In 2012, of the 3,196 white Americans surveyed in the American National Election Study, 28% believed that China posed a “major” military threat to the U.S., 53% saw China as a “minor” threat and 19% did not see China as a threat. Racially resentful whites were 36 percentage points more likely to see China as a major threat than other white respondents, according to our analysis.

In 2016, 3,505 white Americans answered the same survey questions about China. Forty-five percent saw China as a “major” threat to the U.S. and 43% saw it as a “minor threat”; only 11% of whites believed that China presented no threat to the U.S.

Again, racial attitudes strongly shaped these perceptions. Our analysis found that whites with racist attitude were 20 percentage points more likely to consider China a major threat in 2016 than other whites.

While at first glance this might suggest that racial attitudes were less of a factor in 2016 than 2012, the lower percentage reflects the fact that a much higher percentage of Americans viewed China as a threat in 2016 than 2012.

“Competitor” seems a tad illusory if we’re talking the Department of International Honor. China’s cultural practices and ruling model is hardly conducive to the tradition of healthy competition. Did the research complex at The Conversation consider factoring for that unspoken variable that might play an equally important role in American disdain for China: Communism. I doubt it. It’s more convenient to blame racism when the alternative–intolerance of political ideology–is less scintillating to the Left’s narrative.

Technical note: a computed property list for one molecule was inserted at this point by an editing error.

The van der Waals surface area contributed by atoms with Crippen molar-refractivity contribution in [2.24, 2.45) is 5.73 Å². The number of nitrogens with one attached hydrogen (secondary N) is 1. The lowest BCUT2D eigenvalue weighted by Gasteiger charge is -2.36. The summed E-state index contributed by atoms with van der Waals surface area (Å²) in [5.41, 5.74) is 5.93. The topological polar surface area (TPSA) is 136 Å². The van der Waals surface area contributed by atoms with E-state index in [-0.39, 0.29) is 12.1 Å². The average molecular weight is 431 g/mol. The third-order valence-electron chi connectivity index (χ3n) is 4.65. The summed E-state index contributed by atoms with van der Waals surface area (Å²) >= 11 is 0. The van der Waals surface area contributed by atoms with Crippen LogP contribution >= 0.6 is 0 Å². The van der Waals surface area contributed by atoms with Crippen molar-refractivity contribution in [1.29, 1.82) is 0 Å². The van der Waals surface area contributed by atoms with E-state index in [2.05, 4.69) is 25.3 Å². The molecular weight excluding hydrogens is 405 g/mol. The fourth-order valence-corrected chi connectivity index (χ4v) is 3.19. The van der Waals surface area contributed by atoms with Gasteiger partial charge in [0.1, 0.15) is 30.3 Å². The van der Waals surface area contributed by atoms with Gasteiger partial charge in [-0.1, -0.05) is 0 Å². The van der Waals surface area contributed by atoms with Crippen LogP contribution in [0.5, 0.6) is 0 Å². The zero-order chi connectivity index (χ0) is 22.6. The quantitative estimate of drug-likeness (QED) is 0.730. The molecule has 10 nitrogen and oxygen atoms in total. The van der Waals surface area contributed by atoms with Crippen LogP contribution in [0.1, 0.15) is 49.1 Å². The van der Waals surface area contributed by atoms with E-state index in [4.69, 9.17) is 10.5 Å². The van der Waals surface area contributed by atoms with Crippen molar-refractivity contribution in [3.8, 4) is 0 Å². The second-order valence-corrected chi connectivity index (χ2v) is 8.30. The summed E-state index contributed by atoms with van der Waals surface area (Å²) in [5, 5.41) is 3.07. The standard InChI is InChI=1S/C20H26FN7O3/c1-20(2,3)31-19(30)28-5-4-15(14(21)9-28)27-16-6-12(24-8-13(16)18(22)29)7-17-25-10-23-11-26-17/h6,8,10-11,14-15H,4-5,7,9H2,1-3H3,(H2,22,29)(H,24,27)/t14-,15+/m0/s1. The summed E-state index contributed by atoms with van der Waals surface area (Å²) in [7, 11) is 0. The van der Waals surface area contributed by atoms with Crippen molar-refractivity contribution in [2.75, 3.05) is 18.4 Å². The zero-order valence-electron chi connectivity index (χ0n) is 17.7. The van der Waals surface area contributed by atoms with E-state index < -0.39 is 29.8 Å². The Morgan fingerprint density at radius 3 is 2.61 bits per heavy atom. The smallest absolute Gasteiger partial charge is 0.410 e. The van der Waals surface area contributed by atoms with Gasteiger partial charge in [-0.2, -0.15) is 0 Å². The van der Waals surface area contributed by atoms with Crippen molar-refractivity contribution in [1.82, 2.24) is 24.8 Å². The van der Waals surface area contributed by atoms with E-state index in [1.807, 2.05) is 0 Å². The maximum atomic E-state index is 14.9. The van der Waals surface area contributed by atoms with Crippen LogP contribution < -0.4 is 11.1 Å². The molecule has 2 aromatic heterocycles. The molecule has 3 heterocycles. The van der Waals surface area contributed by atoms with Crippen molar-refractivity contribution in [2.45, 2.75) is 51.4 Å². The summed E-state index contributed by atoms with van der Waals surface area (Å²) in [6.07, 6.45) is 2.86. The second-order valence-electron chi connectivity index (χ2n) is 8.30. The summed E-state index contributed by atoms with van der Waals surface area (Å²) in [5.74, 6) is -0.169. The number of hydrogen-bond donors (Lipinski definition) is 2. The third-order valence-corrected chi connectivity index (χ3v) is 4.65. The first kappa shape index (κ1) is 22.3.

But all that saber-rattling in the South China Sea, and years of heated presidential rhetoric under Trump, have domestic implications. Studies suggest that when politicians describe the relationship between the U.S. and China as a “great power competition,” it stokes anti-Asian beliefs among white Americans.

These anti-Asian beliefs, in turn, make white Americans more likely to see China as a major threat, according to our research – one potentially worthy going to war over. We document a vicious cycle of racial animosity with potentially global consequences.

So are we expected to burrow our heads in the sand and pretend Communist China is our special diversity friend of gooey platitudes and mushy goodfeels? I wonder if The Conversation is going to have a conversation about Chinese opinions of Americans and any “resentment” they may harbor?

The Conversation’s “research” comes in a fortune cookie, apparently.